Effective communications is critical to so many aspects of your organisation – conflict, collaboration, consensus… resistance to change, stakeholder engagement… the list goes on! As a facilitator, one of my key interests is enabling effective communications – giving people a simple yet effective mapping approach to support your initiatives.
In the modern connected age, we have more stakeholders than ever: the interested parties can include customers and also employee families as well as shareholders, regulators, etc. And let’s not forget that, with social media, almost everybody has an opinion! The complexity of the stakeholder map grows and this means that we need increasingly effective communications strategies.
Whilst we use a 14-point stakeholder mapper in Eskil, I tend to use a simplified version as a standard in many of my facilitated workshops. To fully explore mapping your stakeholders, you may want to set aside a full day whereas the simplified model can be covered off in 1-2 hours.
If it is a unit within a broader workshop, it can be covered off in an hour but only introduces you to the concept rather than the drill-down.
So what can you expect in a facilitated stakeholder comms session?
Sales is a key part of my background and so have spent a lot of time in the area of stakeholder mapping, communications and engagement. When mapping your sales stakeholders (specifically for complex B2B sales), I map out:
- Communications style of the decision maker(s)
- Role of the decision maker(s) (economic, blocker / enabler, user community, guardian angel)
- Level of authority of the decision maker(s) regarding the sale opportunity
- Level of influence of the decision maker(s) in the organisation specific to the sale opportunity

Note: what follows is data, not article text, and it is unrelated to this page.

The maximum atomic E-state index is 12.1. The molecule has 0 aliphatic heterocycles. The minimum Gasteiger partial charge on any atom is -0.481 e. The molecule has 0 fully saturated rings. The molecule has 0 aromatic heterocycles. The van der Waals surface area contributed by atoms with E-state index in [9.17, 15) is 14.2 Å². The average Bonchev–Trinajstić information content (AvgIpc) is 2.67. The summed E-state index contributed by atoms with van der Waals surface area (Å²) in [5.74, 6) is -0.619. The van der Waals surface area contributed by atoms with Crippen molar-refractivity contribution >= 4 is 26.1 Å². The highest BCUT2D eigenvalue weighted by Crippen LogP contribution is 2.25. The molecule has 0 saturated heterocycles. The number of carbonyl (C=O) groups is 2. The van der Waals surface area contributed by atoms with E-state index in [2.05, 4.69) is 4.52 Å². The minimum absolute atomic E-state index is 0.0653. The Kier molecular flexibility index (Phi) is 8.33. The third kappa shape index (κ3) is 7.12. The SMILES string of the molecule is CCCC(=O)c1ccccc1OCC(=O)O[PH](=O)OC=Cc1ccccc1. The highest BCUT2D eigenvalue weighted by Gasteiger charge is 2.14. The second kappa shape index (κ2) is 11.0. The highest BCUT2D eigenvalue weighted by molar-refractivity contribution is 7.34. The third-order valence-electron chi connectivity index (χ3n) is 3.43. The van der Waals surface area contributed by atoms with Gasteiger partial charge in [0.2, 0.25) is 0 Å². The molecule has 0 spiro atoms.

- Level of sentiment of the decision maker(s) towards the sale opportunity (exploring the impact of the sale)
- The mindset of the decision maker(s) (growth, trouble, oblivious, no need for change)
- The intrinsic (internal) motivator of the decision maker(s)
In my experience, sales is caused by and causes change – and change calls for sales skills. So it is no surprise that the model above is pretty much identical when mapping the communications of your bosses, your peers, your subordinates, your external partners (including suppliers)…
Building your effective communications
I say this all the time in workshops: “you will not know the answer to each of the points mentioned until you sit down and have a tea / coffee with the people involved. Without chatting these points through, you are guessing – and guessing is not good enough!
My consistent recommendation to building an understanding of your stakeholders is simple: “go for a coffee and have a chat”.
There’s no more science in the early days than this.
When it comes to any kind of change in the organisation (strategy, technology, policy, etc.) then you need to communicate. The culture of your organisation is informed by how we speak and engage with each other – listen to the soundwaves fizzing around – are you a collegiate, open, honest and supportive entity? Do you transmit messages without considering how they will be received? Do you have a plan of action to build stronger internal & external relationships?
Contact Neil to discuss facilitating your events: